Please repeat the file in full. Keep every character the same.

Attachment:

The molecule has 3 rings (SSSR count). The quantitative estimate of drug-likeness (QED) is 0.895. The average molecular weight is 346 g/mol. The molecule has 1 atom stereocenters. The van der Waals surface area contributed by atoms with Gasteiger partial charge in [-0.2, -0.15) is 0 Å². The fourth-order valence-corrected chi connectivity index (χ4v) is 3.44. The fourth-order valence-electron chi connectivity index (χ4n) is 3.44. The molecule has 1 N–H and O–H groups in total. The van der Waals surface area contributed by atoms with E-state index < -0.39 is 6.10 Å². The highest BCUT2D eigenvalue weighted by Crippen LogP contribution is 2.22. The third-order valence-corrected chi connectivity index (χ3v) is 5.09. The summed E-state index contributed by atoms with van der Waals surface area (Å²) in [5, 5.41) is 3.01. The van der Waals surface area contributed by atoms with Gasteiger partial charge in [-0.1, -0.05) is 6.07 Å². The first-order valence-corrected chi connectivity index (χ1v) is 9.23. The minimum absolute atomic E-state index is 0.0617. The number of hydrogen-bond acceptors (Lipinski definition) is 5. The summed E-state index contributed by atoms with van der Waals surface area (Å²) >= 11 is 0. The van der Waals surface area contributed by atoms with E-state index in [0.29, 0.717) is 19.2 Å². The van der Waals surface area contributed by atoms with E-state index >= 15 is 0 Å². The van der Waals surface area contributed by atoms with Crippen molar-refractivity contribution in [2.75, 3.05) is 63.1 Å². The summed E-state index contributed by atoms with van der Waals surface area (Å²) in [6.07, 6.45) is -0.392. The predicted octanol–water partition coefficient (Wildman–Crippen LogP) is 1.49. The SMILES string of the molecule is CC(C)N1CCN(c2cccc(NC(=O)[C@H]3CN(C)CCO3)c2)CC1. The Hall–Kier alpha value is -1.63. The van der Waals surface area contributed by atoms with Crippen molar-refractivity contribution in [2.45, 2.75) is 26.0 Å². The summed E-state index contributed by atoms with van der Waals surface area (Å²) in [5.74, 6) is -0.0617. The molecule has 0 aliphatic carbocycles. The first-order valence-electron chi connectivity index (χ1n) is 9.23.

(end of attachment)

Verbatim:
The molecule has 3 rings (SSSR count). The quantitative estimate of drug-likeness (QED) is 0.895. The average molecular weight is 346 g/mol. The molecule has 1 atom stereocenters. The van der Waals surface area contributed by atoms with Gasteiger partial charge in [-0.2, -0.15) is 0 Å². The fourth-order valence-corrected chi connectivity index (χ4v) is 3.44. The fourth-order valence-electron chi connectivity index (χ4n) is 3.44. The molecule has 1 N–H and O–H groups in total. The van der Waals surface area contributed by atoms with E-state index < -0.39 is 6.10 Å². The highest BCUT2D eigenvalue weighted by Crippen LogP contribution is 2.22. The third-order valence-corrected chi connectivity index (χ3v) is 5.09. The summed E-state index contributed by atoms with van der Waals surface area (Å²) in [5, 5.41) is 3.01. The van der Waals surface area contributed by atoms with Gasteiger partial charge in [-0.1, -0.05) is 6.07 Å². The first-order valence-corrected chi connectivity index (χ1v) is 9.23. The minimum absolute atomic E-state index is 0.0617. The number of hydrogen-bond acceptors (Lipinski definition) is 5. The summed E-state index contributed by atoms with van der Waals surface area (Å²) >= 11 is 0. The van der Waals surface area contributed by atoms with E-state index in [0.29, 0.717) is 19.2 Å². The van der Waals surface area contributed by atoms with E-state index >= 15 is 0 Å². The van der Waals surface area contributed by atoms with Crippen molar-refractivity contribution in [2.75, 3.05) is 63.1 Å². The summed E-state index contributed by atoms with van der Waals surface area (Å²) in [6.07, 6.45) is -0.392. The predicted octanol–water partition coefficient (Wildman–Crippen LogP) is 1.49. The SMILES string of the molecule is CC(C)N1CCN(c2cccc(NC(=O)[C@H]3CN(C)CCO3)c2)CC1. The Hall–Kier alpha value is -1.63. The van der Waals surface area contributed by atoms with Crippen molar-refractivity contribution in [2.45, 2.75) is 26.0 Å². The summed E-state index contributed by atoms with van der Waals surface area (Å²) in [5.74, 6) is -0.0617. The molecule has 0 aliphatic carbocycles. The first-order valence-electron chi connectivity index (χ1n) is 9.23.